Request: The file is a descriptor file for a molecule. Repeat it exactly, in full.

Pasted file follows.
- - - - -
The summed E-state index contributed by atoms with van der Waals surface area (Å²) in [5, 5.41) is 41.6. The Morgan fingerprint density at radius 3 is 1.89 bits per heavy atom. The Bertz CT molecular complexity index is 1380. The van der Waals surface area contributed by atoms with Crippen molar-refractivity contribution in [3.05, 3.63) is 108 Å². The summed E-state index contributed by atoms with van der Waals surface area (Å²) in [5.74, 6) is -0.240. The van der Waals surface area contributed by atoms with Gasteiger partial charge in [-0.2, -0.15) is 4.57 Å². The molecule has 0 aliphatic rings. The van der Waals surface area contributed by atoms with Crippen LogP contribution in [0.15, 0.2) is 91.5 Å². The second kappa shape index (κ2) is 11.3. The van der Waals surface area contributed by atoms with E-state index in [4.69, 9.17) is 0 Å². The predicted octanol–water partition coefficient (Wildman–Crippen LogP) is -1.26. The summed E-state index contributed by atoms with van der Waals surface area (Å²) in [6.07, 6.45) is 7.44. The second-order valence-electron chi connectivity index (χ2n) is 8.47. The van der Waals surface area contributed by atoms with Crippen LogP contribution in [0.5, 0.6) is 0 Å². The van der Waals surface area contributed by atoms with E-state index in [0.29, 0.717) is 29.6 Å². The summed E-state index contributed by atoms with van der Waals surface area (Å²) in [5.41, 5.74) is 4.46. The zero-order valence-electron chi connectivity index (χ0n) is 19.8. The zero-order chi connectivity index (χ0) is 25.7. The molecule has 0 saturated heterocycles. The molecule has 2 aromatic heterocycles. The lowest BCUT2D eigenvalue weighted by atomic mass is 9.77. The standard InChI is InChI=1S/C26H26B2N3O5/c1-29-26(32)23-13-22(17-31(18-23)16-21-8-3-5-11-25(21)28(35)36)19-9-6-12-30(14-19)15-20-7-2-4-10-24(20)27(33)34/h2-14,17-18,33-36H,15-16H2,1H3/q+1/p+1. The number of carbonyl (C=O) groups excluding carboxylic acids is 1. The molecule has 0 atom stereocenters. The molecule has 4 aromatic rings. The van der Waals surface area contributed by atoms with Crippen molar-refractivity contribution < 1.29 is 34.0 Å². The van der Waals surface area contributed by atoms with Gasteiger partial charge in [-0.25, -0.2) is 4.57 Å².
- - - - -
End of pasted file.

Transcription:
The summed E-state index contributed by atoms with van der Waals surface area (Å²) in [5, 5.41) is 41.6. The Morgan fingerprint density at radius 3 is 1.89 bits per heavy atom. The Bertz CT molecular complexity index is 1380. The van der Waals surface area contributed by atoms with Crippen molar-refractivity contribution in [3.05, 3.63) is 108 Å². The summed E-state index contributed by atoms with van der Waals surface area (Å²) in [5.74, 6) is -0.240. The van der Waals surface area contributed by atoms with Gasteiger partial charge in [-0.2, -0.15) is 4.57 Å². The molecule has 0 aliphatic rings. The van der Waals surface area contributed by atoms with Crippen LogP contribution in [0.15, 0.2) is 91.5 Å². The second kappa shape index (κ2) is 11.3. The van der Waals surface area contributed by atoms with E-state index in [4.69, 9.17) is 0 Å². The predicted octanol–water partition coefficient (Wildman–Crippen LogP) is -1.26. The summed E-state index contributed by atoms with van der Waals surface area (Å²) in [6.07, 6.45) is 7.44. The second-order valence-electron chi connectivity index (χ2n) is 8.47. The van der Waals surface area contributed by atoms with Crippen LogP contribution in [0.5, 0.6) is 0 Å². The van der Waals surface area contributed by atoms with E-state index in [0.29, 0.717) is 29.6 Å². The summed E-state index contributed by atoms with van der Waals surface area (Å²) in [5.41, 5.74) is 4.46. The zero-order valence-electron chi connectivity index (χ0n) is 19.8. The zero-order chi connectivity index (χ0) is 25.7. The molecule has 0 saturated heterocycles. The molecule has 2 aromatic heterocycles. The lowest BCUT2D eigenvalue weighted by atomic mass is 9.77. The standard InChI is InChI=1S/C26H26B2N3O5/c1-29-26(32)23-13-22(17-31(18-23)16-21-8-3-5-11-25(21)28(35)36)19-9-6-12-30(14-19)15-20-7-2-4-10-24(20)27(33)34/h2-14,17-18,33-36H,15-16H2,1H3/q+1/p+1. The number of carbonyl (C=O) groups excluding carboxylic acids is 1. The molecule has 0 atom stereocenters. The molecule has 4 aromatic rings. The van der Waals surface area contributed by atoms with Crippen molar-refractivity contribution < 1.29 is 34.0 Å². The van der Waals surface area contributed by atoms with Gasteiger partial charge in [-0.25, -0.2) is 4.57 Å².